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Steve Miller Band with Peter Frampton

Sunday

Jul 16, 2017 – 7:00 PM

2200 Encore Parkway
Alpharetta, GA 30009 Map

  • Steve Miller Band
  • Peter Frampton

More Info

Steve Miller Band: Its hard to believe that 45 years have passed since The Steve Miller Band was conceived in San Francisco. During those 45 years, the band has become the archetype for classic rock. Hits like "The Joker," and "Fly Like An Eagle," have kept the band in heavy rotation on classic rock radio for decades now. Steve Miller tour dates are scheduled throughout the 2011 concert season.

After debuting their bluesy sound in Chicago during the late sixties, the band was quickly signed to Capitol Records. They recorded their debut the following year, "Children of the Future," which was released to mediocre sales in 1967. They had more luck with their sophomore album, "Sailor," which reached #24 on the Billboard 200 albums chart and marked the end of Boz Scaggs' contributions to Steve Miller records. The band continued to release material to moderate commercial success that played well to their hard rock oriented audience.

The Steve Miller band reached mainstream success with their 1973 release, "The Joker," which spawned the #1 hit single of the same name. The album marked the band's entrance into a more melodic-blues oriented sound with Steve Miller becoming the self-appointed "Space Cowboy." The rhythms kept on rollin', and in 1976 the band released their most commercially successful studio album to date. The band's ninth album, "Fly Like an Eagle," served up the hit singles, "Rock'n Me," and "Take the Money and Run." The band released subsequent albums including "Book of Dreams," and 1982's "Abracadra," whose title track gave Steve Miller his last #1 hit on the Billboard Hot 100. Subsequently, the band has focused more on touring than on recording new material. The Steve Miller Band concert schedule during the 1980s and 1990s consisted mostly of national headlining tours that attracted hoards of younger fans just discovering his music.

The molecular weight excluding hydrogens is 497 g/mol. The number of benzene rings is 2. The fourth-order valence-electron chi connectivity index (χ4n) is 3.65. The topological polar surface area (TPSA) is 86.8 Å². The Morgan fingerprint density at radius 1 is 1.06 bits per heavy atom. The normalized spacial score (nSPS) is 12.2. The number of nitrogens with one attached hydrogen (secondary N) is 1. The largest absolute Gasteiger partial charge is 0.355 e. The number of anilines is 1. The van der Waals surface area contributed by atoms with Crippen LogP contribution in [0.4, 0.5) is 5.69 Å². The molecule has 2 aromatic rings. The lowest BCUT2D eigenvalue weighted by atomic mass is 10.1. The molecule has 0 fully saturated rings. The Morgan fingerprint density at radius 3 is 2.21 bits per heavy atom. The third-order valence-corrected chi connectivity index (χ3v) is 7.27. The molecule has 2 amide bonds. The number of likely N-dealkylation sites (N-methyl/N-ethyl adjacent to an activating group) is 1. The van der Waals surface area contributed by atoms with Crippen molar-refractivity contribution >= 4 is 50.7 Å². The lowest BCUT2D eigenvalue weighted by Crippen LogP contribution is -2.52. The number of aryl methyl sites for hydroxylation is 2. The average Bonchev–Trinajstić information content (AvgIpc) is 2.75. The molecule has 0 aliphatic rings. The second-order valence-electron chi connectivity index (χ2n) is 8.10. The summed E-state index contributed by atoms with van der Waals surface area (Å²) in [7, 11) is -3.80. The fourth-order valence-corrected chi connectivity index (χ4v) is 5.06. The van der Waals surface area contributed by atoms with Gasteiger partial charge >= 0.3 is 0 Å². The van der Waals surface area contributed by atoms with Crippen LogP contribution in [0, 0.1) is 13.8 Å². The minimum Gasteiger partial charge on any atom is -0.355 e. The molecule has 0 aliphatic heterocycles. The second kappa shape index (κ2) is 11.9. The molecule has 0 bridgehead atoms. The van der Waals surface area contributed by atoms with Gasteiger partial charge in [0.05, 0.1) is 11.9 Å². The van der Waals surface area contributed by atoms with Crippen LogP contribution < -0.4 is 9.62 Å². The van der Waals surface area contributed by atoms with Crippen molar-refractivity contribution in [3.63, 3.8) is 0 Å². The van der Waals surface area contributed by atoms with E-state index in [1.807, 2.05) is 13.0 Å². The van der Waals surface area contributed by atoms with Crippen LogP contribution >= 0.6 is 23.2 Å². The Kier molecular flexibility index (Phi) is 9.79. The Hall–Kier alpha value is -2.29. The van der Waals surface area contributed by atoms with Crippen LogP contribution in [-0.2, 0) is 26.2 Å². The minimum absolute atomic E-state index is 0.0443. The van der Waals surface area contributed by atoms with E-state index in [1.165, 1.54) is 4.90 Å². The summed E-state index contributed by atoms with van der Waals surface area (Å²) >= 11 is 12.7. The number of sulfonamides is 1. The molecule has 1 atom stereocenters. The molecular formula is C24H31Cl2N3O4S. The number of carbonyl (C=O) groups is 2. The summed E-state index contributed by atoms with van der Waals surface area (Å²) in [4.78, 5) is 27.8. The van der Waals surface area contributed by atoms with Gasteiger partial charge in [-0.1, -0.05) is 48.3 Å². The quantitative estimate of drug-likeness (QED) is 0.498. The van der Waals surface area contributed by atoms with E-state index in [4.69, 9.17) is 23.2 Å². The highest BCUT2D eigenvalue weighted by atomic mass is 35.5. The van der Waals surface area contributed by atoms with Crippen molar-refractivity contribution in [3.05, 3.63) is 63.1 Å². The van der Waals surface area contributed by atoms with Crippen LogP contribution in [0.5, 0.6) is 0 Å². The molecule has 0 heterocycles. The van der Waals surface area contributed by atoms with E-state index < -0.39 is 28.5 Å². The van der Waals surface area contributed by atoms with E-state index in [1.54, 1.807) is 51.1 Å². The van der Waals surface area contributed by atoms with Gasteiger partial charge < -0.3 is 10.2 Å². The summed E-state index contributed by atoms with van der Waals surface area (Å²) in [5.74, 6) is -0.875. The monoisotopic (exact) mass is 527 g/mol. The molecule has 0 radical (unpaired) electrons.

The band's greatest commercial success is their Greatest Hits (1974-1978) album which has been awarded diamond status and achieved sales of more than thirteen million albums! "Greatest Hits" ranks as one of the top fifty best selling albums of all time and solidified their status as classic rock icons. With over four decades of recording and touring, the Steve Miller Band concert dates have plenty of material to go on.

More recently, the band has recorded, "Bingo!," which is a cover album of R&B classics released in 2010. The album marks the band's first album of new material in seventeen years! Steve Miller has managed to keep himself busy in the meantime with a hectic touring schedule and a stint as Artist in Residence at the USC Thornton School of Music where he teaches music. For their contribution to the recording industry, the Steve Miller Band also has a star on the Hollywood Walk of Fame! Don't miss out on these living legends when they come to your area. Use Eventful for Steve Miller Band tour dates and concert schedule news.

Peter Frampton: With a career spanning forty years and including sold-out tour dates and over a dozen hit albums, Peter Frampton has earned a place as a rock icon. After rising to fame with the groups The Herd and Humble Pie, Frampton became infamous through acclaimed tour dates and his masterful use of the talk box. Arguably his most successful and groundbreaking album was 1976's Frampton Comes Alive!, which is celebrating a 35th anniversary this year. In honor of the album's lasting legacy, Peter Frampton has a number of tour dates in 2011 where he'll play the album in its entirety to the delight of huge audiences.

Peter Frampton's interest in music began at a young age, becoming the lead singer and guitarist for The Herd at the age of 16. The popularity made Frampton a teen idol, but he left the group two years later and formed Humble Pie with Small Faces alum Steve Marriott. Frampton recorded five albums and performed numerous tour dates with Humble Pie before leaving to pursue a solo career in 1971. His first few solo albums were well received, scoring a hit with "Do You Feel Like We Do." It was Frampton in 1975 that brought the artist solo success with "Show Me the Way" and "Baby, I Love Your Way", as well as showcasing his expert guitar work. It wasn't until these hit singles were featured on the double live album, Frampton Comes Alive!, that Peter Frampton was launched into superstardom